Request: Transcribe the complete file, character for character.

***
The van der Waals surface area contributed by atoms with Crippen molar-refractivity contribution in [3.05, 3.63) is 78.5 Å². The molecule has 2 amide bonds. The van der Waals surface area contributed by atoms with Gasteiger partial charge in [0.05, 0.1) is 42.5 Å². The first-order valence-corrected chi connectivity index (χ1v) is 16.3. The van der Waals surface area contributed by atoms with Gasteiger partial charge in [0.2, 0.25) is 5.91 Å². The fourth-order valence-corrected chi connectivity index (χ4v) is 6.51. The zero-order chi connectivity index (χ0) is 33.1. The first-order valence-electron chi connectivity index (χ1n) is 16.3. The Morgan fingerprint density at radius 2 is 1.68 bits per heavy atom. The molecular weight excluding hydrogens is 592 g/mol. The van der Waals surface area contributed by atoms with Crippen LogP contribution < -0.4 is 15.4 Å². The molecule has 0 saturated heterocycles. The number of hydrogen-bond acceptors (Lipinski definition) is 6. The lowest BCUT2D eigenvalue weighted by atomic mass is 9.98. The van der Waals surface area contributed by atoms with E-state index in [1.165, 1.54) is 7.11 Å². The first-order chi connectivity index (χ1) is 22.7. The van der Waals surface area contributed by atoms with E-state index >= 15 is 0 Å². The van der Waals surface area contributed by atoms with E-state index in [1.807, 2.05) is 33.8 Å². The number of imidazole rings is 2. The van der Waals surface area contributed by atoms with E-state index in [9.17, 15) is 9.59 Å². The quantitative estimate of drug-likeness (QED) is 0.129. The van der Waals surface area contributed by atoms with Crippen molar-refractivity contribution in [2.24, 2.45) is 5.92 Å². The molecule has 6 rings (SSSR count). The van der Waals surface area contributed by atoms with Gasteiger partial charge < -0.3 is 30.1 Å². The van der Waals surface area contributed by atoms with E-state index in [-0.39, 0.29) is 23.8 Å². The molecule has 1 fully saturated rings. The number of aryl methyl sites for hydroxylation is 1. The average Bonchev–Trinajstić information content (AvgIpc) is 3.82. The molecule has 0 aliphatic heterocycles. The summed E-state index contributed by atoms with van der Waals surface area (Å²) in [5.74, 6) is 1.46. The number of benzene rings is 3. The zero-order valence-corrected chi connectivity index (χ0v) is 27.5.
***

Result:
The van der Waals surface area contributed by atoms with Crippen molar-refractivity contribution in [3.05, 3.63) is 78.5 Å². The molecule has 2 amide bonds. The van der Waals surface area contributed by atoms with Gasteiger partial charge in [0.05, 0.1) is 42.5 Å². The first-order valence-corrected chi connectivity index (χ1v) is 16.3. The van der Waals surface area contributed by atoms with Gasteiger partial charge in [0.2, 0.25) is 5.91 Å². The fourth-order valence-corrected chi connectivity index (χ4v) is 6.51. The zero-order chi connectivity index (χ0) is 33.1. The first-order valence-electron chi connectivity index (χ1n) is 16.3. The Morgan fingerprint density at radius 2 is 1.68 bits per heavy atom. The molecular weight excluding hydrogens is 592 g/mol. The van der Waals surface area contributed by atoms with Crippen LogP contribution < -0.4 is 15.4 Å². The molecule has 0 saturated heterocycles. The number of hydrogen-bond acceptors (Lipinski definition) is 6. The lowest BCUT2D eigenvalue weighted by atomic mass is 9.98. The van der Waals surface area contributed by atoms with E-state index in [1.165, 1.54) is 7.11 Å². The first-order chi connectivity index (χ1) is 22.7. The van der Waals surface area contributed by atoms with E-state index >= 15 is 0 Å². The van der Waals surface area contributed by atoms with E-state index in [1.807, 2.05) is 33.8 Å². The number of imidazole rings is 2. The van der Waals surface area contributed by atoms with E-state index in [9.17, 15) is 9.59 Å². The quantitative estimate of drug-likeness (QED) is 0.129. The van der Waals surface area contributed by atoms with Crippen molar-refractivity contribution in [2.24, 2.45) is 5.92 Å². The molecule has 6 rings (SSSR count). The van der Waals surface area contributed by atoms with Gasteiger partial charge < -0.3 is 30.1 Å². The van der Waals surface area contributed by atoms with E-state index in [-0.39, 0.29) is 23.8 Å². The molecule has 1 fully saturated rings. The number of aryl methyl sites for hydroxylation is 1. The average Bonchev–Trinajstić information content (AvgIpc) is 3.82. The molecule has 0 aliphatic heterocycles. The summed E-state index contributed by atoms with van der Waals surface area (Å²) in [5.74, 6) is 1.46. The number of benzene rings is 3. The zero-order valence-corrected chi connectivity index (χ0v) is 27.5.